Galligan has been creating a smoke screen to confuse the public. First, he cried they were holding his client without charging him. Then he complained his client wasn’t well enough to hear his charges, as he lay in hospital bed. So, Galligan insisted the hearing be done in the hospital. The media can not legally just go into a hospital taking photos or footage, whether civilian or military. Medical Privacy laws. Aside Galligan representing Hasan, his going on news shows, as some do for attention, is why there are so many lawyers going to hell jokes. Hasan could end up firing Galligan for yakking so much, even for his implying his client is insane.

  2. canary says:

    A Reporters Guide to Military Justice

    …Although the public has a right of access to military court proceedings, bases and military installations typically are not open to the public,…
    Recording devices and cameras can be brought to the base but the rules for court-martial ban them from the courtroom.

    Under narrow circumstances, entire Article 32 hearings or courts-martial, or just parts of those proceedings, may be closed — ….that a particular testimonial privilege outweighs the public’s right of access and that the closure is narrowly tailored to protect the privacy interests at stake.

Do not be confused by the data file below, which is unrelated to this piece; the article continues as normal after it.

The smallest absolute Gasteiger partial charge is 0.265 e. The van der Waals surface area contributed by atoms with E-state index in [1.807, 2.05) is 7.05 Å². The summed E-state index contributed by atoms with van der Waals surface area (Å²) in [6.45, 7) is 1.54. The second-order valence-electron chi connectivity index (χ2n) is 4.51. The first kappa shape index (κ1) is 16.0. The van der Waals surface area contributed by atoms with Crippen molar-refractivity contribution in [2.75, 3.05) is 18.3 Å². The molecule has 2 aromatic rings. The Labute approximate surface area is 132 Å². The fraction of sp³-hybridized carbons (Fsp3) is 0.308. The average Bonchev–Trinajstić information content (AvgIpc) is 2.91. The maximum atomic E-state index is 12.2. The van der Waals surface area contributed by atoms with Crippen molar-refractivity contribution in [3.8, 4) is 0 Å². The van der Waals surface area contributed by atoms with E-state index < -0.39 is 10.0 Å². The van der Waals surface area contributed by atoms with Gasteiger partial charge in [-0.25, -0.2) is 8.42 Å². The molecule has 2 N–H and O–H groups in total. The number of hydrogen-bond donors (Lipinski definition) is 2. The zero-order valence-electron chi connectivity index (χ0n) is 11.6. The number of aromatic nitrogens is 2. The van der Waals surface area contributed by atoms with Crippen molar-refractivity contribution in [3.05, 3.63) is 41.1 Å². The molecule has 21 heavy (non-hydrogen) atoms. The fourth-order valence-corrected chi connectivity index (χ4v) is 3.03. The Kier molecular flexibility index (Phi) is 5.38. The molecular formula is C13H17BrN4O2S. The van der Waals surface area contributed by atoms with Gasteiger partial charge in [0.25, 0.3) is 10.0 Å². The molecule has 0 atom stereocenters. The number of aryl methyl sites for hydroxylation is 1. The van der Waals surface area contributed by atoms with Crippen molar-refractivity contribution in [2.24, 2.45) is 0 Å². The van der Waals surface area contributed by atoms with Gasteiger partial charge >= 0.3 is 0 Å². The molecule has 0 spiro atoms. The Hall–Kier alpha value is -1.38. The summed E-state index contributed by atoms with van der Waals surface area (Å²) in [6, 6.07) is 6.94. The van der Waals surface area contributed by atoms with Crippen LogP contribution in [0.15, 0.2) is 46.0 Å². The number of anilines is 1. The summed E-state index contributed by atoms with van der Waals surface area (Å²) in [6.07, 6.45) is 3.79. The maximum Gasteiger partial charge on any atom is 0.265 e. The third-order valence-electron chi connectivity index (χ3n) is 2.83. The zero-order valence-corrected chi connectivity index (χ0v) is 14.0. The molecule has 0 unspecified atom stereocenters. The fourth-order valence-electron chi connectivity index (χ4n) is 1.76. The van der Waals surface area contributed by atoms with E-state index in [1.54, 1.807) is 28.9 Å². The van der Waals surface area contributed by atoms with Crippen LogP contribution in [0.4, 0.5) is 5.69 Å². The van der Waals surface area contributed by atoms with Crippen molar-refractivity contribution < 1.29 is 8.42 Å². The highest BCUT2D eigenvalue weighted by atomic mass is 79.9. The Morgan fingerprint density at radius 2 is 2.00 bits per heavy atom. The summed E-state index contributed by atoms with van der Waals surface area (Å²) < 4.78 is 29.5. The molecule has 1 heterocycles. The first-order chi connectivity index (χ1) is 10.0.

Courts uphold closure where military law requires it. For instance, Military…

    Rule of Evidence 513, dealing with the psychotherapist-patient privilege, …

    authorizes a military judge to conduct a closed hearing when litigating the issue of whether patient records may be released to the defense. And courts generally uphold the closure of military proceedings where disclosure of information will likely harm national security or……

    … Roeder said. “Getting to watch the CIA guy testify from behind a curtain was just awesome.”

    Once admitted to a proceeding, reporters may take written notes of the proceedings while in the courtroom and sketch artists may draw court participants. Audio and visual recording devices, however, except for those necessary for preparation of the record of trial or for use as an aid to the introduction of evidence at the court-martial, are prohibited.

    …. Most service people, and therefore, most witnesses, live on base or installation, on which the public is not permitted to freely roam….
    ….The purpose behind this is to ensure that the judicial system is not a party to the further dissemination of these images.